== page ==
Dir. Mohit Suri. India. 2011.

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Anuraag Basu’s  ‘Murder’ sizzled at the box-office mainly because of the hot passionate chemistry between it’s lead stars , then little known, Mallika Sherawat and  Emraan Hashmi. Mallika went on to greater heights managing  to straddle an international career in Hollywood alongside her desi one while Emraan bagged all the leading roles in the Bhatt’s home productions. ‘Murder’ continues to evoke fond memories because it was an erotic novelty in a sex-starved mainstream. The Bhatts’ current attempt ‘Murder 2’ to cash-in on the brand appears to be largely opportunistic. None of the characters in the so-termed sequel match those of the original, neither does the story take you forward from that of the original. The only linkage between the two films is Emraan Hashmi. In this attempted follow-up he plays Arjun Bhagwat a defanged, ex-cop, Goa Police, who now finds greater thrills running around with the criminally minded.  An orphan, he believes god has forsaken him and therefore prefers to play god to the many disadvantaged he comes accross.  He is called in for some investigation work by a pimp who finds himself short of  4 top-earning call girls who seem to have disappeared mysteriously. It appears to be a case of human-trafficking but appearances are deceptive. Arjun's hot and cold relationship with Priya (Jaqueline Fernandez), a model, keeps braking into the thriller narrative in the hope of providing enough eroticism to garner a larger audience. But the attempt appears to be forced. Priya’s skimpy clothes and waxen  looks lend itself more to the dead than to the alive. Arjun and Priya’s stuttering romance keeps on stuttering till the misdirected endplay which leads to a confrontation and eventual vanquishing of the evil (Prashant Narayanan), a psychopathic serial killer who plagued the immoral.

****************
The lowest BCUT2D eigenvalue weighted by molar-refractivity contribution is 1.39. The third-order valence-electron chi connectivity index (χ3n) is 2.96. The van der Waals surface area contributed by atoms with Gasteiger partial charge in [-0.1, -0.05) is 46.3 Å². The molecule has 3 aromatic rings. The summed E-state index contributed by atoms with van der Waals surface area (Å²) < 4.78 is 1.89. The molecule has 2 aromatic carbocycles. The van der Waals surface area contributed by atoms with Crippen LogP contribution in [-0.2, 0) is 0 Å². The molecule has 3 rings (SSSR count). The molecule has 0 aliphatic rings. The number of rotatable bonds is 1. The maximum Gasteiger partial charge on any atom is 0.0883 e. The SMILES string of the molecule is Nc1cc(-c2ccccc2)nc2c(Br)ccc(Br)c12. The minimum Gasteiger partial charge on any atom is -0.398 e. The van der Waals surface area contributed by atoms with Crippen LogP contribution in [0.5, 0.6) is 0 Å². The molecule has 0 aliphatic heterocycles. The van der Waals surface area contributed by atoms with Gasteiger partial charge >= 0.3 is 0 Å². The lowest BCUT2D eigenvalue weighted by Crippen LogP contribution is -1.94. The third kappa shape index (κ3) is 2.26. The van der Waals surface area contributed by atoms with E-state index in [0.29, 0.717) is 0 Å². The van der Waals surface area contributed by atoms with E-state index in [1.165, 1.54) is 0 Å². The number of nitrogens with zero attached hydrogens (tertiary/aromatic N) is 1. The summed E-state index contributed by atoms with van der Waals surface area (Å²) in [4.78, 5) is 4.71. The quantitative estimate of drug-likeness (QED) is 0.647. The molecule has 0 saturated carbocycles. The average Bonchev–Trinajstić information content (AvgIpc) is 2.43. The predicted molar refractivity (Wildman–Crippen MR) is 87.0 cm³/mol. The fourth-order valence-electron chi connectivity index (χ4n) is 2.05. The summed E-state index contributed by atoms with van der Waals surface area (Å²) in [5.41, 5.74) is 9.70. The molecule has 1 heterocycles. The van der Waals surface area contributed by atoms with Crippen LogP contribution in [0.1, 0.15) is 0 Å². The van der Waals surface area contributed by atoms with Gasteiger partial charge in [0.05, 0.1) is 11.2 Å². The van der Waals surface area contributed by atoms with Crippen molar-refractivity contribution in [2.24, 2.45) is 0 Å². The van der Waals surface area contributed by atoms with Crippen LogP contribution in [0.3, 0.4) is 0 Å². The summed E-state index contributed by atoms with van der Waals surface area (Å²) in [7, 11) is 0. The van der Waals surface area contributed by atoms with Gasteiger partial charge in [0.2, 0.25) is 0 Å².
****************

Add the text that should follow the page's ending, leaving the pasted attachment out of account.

Making films on people living on the edge has  now become a sort of formula for the Bhatt’s. It’s a money earning gambit as in today’s world more and more people find themselves living on the edge. It therefore becomes easier for the audience of today to identify with such morally questionable heroes. Throw in some  titillation, skimpily clad women, an item dance, kissing scenes alongside violence and gore and  the formula gets super-charged. The hit-making elements are all there but unfortunately they are not presented with any kind of finesse. The almost brutish pursuit of cheap thrills is evident in the manner in which the narrative spirals into a violent bloodbath without definitively or effectively establishing the characters or their
motivations. Even the character graph appears manipulated to suit the voyeuristic  endplay. Mohit Suri appears far more interested in sexing-up the content rather than in making it more plausible. Even the performances lack bite. Emraan Hashmi postures around while Jaqueline’s appeal is limited to her mannequin looks  Between them there is little passion to feast on.  Prashant Narayanan makes his performance count.  He rises far above the script to carve a menace that is chilling and quite scary. Even so, the overall experience remains limiting and the appeal even more so!

Rating:  * *

Johnson Thomas

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